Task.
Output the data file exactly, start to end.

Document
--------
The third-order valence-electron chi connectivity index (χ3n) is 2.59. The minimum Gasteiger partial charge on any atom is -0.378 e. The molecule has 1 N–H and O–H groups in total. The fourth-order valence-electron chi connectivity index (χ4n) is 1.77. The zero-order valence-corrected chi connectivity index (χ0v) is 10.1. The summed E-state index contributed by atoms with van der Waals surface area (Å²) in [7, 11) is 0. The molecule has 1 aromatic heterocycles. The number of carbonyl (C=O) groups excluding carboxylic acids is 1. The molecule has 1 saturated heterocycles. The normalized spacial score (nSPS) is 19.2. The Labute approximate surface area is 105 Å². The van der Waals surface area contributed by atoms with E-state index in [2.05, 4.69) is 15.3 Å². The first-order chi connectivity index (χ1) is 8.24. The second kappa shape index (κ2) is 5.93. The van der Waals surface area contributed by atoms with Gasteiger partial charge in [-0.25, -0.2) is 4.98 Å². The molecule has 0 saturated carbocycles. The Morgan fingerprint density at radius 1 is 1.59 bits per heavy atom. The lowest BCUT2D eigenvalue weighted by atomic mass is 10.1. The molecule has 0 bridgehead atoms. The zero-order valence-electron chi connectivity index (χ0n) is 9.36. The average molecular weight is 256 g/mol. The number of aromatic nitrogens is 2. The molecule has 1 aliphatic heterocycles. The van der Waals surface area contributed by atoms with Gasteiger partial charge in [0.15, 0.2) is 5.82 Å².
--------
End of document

The third-order valence-electron chi connectivity index (χ3n) is 2.59. The minimum Gasteiger partial charge on any atom is -0.378 e. The molecule has 1 N–H and O–H groups in total. The fourth-order valence-electron chi connectivity index (χ4n) is 1.77. The zero-order valence-corrected chi connectivity index (χ0v) is 10.1. The summed E-state index contributed by atoms with van der Waals surface area (Å²) in [7, 11) is 0. The molecule has 1 aromatic heterocycles. The number of carbonyl (C=O) groups excluding carboxylic acids is 1. The molecule has 1 saturated heterocycles. The normalized spacial score (nSPS) is 19.2. The Labute approximate surface area is 105 Å². The van der Waals surface area contributed by atoms with E-state index in [2.05, 4.69) is 15.3 Å². The first-order chi connectivity index (χ1) is 8.24. The second kappa shape index (κ2) is 5.93. The van der Waals surface area contributed by atoms with Gasteiger partial charge in [-0.25, -0.2) is 4.98 Å². The molecule has 0 saturated carbocycles. The Morgan fingerprint density at radius 1 is 1.59 bits per heavy atom. The lowest BCUT2D eigenvalue weighted by atomic mass is 10.1. The molecule has 0 bridgehead atoms. The zero-order valence-electron chi connectivity index (χ0n) is 9.36. The average molecular weight is 256 g/mol. The number of aromatic nitrogens is 2. The molecule has 1 aliphatic heterocycles. The van der Waals surface area contributed by atoms with Gasteiger partial charge in [0.15, 0.2) is 5.82 Å².